Pretending to eat pasties

A hot pie is just a hot pie; it's not a cultural totem of the working classes.

A hot pie is not a basic human right. Wrap that up in your soggy grease-lined paper bag and take a big bite.

It's taken the possible slight increase in price of mechanically reclaimed sludgemeat in pastry to wake us from our slumber. Now we care. Now it's about our RIGHT to stuff our hungry fat faces with minced-up pigs for the lowest price possible, we've decided it's a very big deal indeed.

This isn't about class warfare, although it's an understandable mistake to make, since most of the things this Government does are about redistributing money from people they don't like (the public sector, people on benefits, people in general) to people they do like (anyone who can afford a £250,000 supper round at Dave's gaff). But this isn't one of them.

Look, I like a pie as much as the next person -- probably more than the next person, judging by my ever-expanding waistline. As a self-confessed problem eater, I am here to tell you that pies are nice.

But for God's sake. A hot pie is just a hot pie; it's not a cultural totem of the working classes. It's a treat, it's not a basic foodstuff. It's not something that people should be seeing as a staple of their diets; it's a fatty, greasy, meaty, sloppy load of bad food. Delicious, sure, but come off it: there are alternative foodstuffs available, which are better for you, and which cost less.

Why are we even talking about pasties? Well, there are a lot of very wealthy people who stand to lose a bit of money if their production-line pastry becomes less enticing; entirely concidentally, they don't appear to have paid for a rather more nutritious dinner at No 10 Downing Street, though of course that wouldn't have affected policy towards their industry in any way whatsoever.

Additionally, some of these companies have a substantial advertising presence in newspapers, which are coincidentally taking up the sausage roll baton to fight for the right to have a hot pastry at lunchtime.

And then there's Ed Miliband. Watch the footage of him in Greggs, if you can, shuffling up in the queue as Ed Balls, finger in his jacket hook-loop, orders sausage rolls.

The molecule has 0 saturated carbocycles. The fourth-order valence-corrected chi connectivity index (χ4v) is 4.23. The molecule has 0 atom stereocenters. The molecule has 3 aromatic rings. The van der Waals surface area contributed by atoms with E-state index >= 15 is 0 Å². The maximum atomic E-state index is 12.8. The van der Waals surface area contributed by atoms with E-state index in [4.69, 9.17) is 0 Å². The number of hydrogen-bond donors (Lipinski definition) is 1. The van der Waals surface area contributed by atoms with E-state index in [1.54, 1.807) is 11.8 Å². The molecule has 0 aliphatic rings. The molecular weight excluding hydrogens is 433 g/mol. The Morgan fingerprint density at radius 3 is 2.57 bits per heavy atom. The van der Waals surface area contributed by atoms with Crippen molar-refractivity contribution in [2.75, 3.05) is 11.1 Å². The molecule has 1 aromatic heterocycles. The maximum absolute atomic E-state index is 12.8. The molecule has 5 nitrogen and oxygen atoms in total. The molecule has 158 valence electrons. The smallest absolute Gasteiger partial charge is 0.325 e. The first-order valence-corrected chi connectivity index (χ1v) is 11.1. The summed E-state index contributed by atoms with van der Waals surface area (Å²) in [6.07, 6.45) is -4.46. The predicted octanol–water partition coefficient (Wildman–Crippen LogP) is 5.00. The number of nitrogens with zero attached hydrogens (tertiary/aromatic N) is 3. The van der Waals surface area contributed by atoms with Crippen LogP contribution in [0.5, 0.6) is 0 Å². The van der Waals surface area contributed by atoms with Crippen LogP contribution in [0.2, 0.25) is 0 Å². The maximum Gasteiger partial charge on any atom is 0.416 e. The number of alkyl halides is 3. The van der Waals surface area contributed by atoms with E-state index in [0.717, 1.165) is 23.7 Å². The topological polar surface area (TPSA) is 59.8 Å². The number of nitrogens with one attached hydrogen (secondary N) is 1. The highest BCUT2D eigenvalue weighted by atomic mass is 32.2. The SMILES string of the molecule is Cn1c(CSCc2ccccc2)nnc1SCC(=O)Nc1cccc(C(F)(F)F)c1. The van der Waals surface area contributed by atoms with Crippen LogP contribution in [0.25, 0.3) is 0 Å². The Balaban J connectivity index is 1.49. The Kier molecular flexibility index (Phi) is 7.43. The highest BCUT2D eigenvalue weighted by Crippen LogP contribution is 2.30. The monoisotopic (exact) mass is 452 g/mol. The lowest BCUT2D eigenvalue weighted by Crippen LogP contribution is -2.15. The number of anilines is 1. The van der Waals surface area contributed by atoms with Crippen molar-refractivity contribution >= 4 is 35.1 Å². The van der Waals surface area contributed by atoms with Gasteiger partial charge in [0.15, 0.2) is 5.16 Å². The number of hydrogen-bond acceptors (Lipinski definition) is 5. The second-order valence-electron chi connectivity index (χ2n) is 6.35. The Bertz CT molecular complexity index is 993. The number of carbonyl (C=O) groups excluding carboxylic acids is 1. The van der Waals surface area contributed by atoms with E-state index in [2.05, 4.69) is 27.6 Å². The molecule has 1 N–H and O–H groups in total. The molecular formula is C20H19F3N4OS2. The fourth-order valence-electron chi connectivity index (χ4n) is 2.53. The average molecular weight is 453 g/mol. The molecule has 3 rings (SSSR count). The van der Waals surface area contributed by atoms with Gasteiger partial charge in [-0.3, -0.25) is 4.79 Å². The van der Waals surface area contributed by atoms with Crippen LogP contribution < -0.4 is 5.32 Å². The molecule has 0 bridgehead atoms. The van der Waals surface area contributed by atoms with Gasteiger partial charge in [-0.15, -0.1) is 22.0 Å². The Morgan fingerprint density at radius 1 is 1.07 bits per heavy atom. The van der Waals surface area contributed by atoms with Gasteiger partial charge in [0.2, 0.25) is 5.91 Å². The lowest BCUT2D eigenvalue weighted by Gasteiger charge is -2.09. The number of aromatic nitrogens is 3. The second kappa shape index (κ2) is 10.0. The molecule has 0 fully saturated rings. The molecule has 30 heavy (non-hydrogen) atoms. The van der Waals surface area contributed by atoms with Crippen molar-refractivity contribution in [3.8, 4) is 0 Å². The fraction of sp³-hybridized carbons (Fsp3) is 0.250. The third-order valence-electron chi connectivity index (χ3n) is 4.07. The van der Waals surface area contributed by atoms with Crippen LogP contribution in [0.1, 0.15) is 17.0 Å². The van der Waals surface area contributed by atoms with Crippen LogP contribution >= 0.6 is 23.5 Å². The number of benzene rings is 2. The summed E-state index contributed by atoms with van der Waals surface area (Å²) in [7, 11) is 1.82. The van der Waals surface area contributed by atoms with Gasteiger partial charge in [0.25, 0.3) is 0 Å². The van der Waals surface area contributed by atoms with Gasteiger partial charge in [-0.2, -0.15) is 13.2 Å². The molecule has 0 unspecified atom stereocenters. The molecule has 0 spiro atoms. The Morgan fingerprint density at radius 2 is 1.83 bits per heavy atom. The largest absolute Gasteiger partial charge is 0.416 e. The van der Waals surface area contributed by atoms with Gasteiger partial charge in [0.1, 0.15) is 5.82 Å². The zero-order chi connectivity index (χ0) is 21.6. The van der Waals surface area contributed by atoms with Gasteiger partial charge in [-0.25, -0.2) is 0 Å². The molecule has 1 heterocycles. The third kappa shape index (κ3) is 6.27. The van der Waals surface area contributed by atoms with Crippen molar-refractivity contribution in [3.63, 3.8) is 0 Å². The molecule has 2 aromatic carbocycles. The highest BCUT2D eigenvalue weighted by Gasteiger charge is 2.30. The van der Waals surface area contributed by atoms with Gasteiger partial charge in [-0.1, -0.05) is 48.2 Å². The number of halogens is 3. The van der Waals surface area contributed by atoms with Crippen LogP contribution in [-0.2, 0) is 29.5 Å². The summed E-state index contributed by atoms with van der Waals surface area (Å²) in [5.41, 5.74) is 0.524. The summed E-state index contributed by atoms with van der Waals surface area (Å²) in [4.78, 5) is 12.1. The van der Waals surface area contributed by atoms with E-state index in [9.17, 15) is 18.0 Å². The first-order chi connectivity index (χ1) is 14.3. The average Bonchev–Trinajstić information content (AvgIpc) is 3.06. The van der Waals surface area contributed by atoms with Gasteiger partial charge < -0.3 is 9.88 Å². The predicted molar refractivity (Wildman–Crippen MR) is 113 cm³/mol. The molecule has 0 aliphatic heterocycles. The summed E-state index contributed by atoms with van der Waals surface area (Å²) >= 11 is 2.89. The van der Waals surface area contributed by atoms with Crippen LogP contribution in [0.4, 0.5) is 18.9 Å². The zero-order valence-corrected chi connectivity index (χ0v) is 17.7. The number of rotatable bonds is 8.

Not so keen to batter David Cameron on things like privatisation, which his party broadly supports, he's on safer ground when it comes to pasties and pies. It's just an easier thing to do. Come along to Greggs and stand by the meat slices -- it's a sure-fire winner.

This, then, is our political discourse at a time when immeasurable change is being done to the country: posh men arguing about which one of them is more "down with the voters" by pretending to eat pasties.

I could make a tedious analogy between the rather tasteless, homogenised produce in your local bakery branch, and the kind of unpalatable pale slabs of meat who shout at each other in the House of Commons, but what's the point?

This is the way we want it; this is what we have created, and what we respond to. This is the crap they're serving up -- and it's not going to get any better.

 

Pasties: not a human right. Credit: Getty Images
Patrolling the murkier waters of the mainstream media
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How Theresa May laid a trap for herself on the immigration target

When Home Secretary, she insisted on keeping foreign students in the figures – causing a headache for herself today.

When Home Secretary, Theresa May insisted that foreign students should continue to be counted in the overall immigration figures. Some cabinet colleagues, including then Business Secretary Vince Cable and Chancellor George Osborne wanted to reverse this. It was economically illiterate. Current ministers, like the Foreign Secretary Boris Johnson, Chancellor Philip Hammond and Home Secretary Amber Rudd, also want foreign students exempted from the total.

David Cameron’s government aimed to cut immigration figures – including overseas students in that aim meant trying to limit one of the UK’s crucial financial resources. They are worth £25bn to the UK economy, and their fees make up 14 per cent of total university income. And the impact is not just financial – welcoming foreign students is diplomatically and culturally key to Britain’s reputation and its relationship with the rest of the world too. Even more important now Brexit is on its way.

But they stayed in the figures – a situation that, along with counterproductive visa restrictions also introduced by May’s old department, put a lot of foreign students off studying here. For example, there has been a 44 per cent decrease in the number of Indian students coming to Britain to study in the last five years.

Now May’s stubbornness on the migration figures appears to have caught up with her. The Times has revealed that the Prime Minister is ready to “soften her longstanding opposition to taking foreign students out of immigration totals”. It reports that she will offer to change the way the numbers are calculated.

Why the u-turn? No 10 says the concession is to ensure the Higher and Research Bill, key university legislation, can pass due to a Lords amendment urging the government not to count students as “long-term migrants” for “public policy purposes”.

But it will also be a factor in May’s manifesto pledge (and continuation of Cameron’s promise) to cut immigration to the “tens of thousands”. Until today, ministers had been unclear about whether this would be in the manifesto.

Now her u-turn on student figures is being seized upon by opposition parties as “massaging” the migration figures to meet her target. An accusation for which May only has herself, and her steadfast politicising of immigration, to blame.

Anoosh Chakelian is senior writer at the New Statesman.

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